A Policy About Face
In January of 2015, the New York City Loft Board, in a 180 degree about face from 30 years of past policy, altered its interpretation of the Loft Board Rules without notice or comment, without offering even the slightest hint of reasoned analysis to justify the change, and without any mention whatsoever of the reliance interests of good faith actors who were party to the cases involved. The issue? Who can and who cannot be protected under the Loft Law, a law originally passed by the New York State Legislature in 1982 with the express purpose of legalizing previuously illegal loft units and buildings in commercial, industrial or manufacturing spaces that thousands of New York City residents called home.
In so changing these rules — retroactively to apply to pending cases no less, thereby depriving the affected Loft tenants of their right to due process — rules having to do with an obscure Loft Law concept known as “Protected Occupancy,” the Loft Board took it upon itself to disqualify from eligibility for protection almost certainly more than 50% of those who would previously have been eligible for coverage and protection under the Loft law.
This 50% figure, of course, applies only to Loft tenants who even bothered to apply once it became clear to the Loft tenant community and its champions that almost no one could be protected under the new Loft Board rules. At least one attorney known to the author of this piece, in fact, began to advise Loft tenants not to apply for Loft Law coverage.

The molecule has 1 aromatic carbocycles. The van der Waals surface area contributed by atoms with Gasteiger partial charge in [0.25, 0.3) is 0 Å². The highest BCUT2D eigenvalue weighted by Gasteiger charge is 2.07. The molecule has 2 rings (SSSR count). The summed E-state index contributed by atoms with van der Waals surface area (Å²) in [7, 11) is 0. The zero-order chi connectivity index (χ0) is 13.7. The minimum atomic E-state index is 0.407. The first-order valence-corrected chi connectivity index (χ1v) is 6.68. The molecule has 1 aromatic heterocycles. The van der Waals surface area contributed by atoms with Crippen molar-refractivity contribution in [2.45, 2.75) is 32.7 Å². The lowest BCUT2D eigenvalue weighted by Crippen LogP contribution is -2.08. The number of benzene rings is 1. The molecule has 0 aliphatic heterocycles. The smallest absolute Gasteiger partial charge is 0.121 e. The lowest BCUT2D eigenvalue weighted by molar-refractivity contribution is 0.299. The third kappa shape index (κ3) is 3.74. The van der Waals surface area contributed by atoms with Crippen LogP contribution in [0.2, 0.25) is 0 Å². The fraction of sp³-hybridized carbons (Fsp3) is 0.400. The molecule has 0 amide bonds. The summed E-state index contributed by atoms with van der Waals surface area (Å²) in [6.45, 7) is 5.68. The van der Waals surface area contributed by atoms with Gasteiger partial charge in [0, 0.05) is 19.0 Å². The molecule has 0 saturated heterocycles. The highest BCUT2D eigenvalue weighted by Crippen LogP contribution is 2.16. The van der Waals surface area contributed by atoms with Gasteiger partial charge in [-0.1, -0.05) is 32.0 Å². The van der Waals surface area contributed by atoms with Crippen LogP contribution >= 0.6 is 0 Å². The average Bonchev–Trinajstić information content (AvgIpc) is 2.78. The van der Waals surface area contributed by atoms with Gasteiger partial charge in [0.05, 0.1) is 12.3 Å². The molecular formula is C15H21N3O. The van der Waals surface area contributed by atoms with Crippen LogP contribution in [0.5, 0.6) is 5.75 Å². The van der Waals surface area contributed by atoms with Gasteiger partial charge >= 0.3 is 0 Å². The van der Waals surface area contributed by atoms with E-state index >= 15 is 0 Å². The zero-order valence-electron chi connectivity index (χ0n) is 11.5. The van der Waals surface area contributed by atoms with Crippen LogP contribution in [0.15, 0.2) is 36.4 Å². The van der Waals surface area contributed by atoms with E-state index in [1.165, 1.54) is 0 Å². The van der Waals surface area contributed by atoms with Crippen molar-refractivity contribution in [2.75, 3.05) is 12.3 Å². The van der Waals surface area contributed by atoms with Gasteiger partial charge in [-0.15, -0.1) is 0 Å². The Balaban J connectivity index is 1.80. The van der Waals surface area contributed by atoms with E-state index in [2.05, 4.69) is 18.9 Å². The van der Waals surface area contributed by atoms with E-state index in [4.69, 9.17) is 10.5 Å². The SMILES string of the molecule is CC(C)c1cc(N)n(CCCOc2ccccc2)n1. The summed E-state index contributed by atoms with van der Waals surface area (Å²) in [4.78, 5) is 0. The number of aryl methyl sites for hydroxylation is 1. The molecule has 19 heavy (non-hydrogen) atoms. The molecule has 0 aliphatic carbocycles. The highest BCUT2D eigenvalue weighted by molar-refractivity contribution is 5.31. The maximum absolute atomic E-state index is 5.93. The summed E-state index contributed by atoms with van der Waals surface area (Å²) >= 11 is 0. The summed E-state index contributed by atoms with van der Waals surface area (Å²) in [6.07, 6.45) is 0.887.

An Exclusion Found Nowhere in the Rules or the Legislation was Interposed into the Rules…
Whereas prior to 2015 all residential occupants of a loft were automatically deemed to be protected occupants, an interpretation of the Law repeatedly upheld by the NY State judiciary (see for example Dworkin v. Duncan, Civ. Ct. NYC, NY County, 1982), after January 2015 only the prime lessee was covered so long as he or she could show that the unit in question was his or her primary residence.
… Even as a New Requirement, also Found Nowhere in the Rules or the Legislation was also interposed into the Rules.
And whereas previously it was only necessary to show primary residence in instances where there was a dispute over possession of a unit between a residential occupant and an absentee prime lessee or de facto prime lessee, now the prime lessee (but, oddly enough, not the de facto prime lessee if he or she was living in the unit) was expected to show primary residence as a general eligibility requirement, a general eligibility requirement found nowhere in the rules or the legislation that also contravened past decisions handed down by the NY State judiciary (see, for example, BOR Realty v. the NYC Loft Board, Court of Appeals, 1987 and Schenkman v. Dole, First Dept., 1989)
That such a requirement was left out of both rules and legislation is eminently reasonable since one of the primary motivations for passing the Loft Law in the first place was to afford Loft tenants proper legal standing in order that their safety and well being might be protected in similar manner to the protections afforded other NYC residents.
A primary residence requirement would have been anathema to that goal, given the inherently illegal nature of Loft tenant occupancies since 1) they were based on illegal sham leases, and 2) a precondition for obtaining a Loft Space, in many instances, given the illegal nature of the occupancy, was to implicitly or explicitly agree to hide one’s unit as one’s primary residence.
As such, not only did these interpretive rule changes by administrative fiat constitute an entirely inappropriate and unlawful overruling of the NY state judiciary, but they were also against clearly stated legislative purpose and intent as expressed in § 280 of Article 7-C of the Multiple Dwelling Law. Such purpose and intent can quite simply be paraphrased thusly:
KEEP LOFT TENANTS SAFELY IN THEIR HOMES
COMING SOON: The Billion Dollar Loft Board (Part II)
Disclaimer: The writer of this piece is not an attorney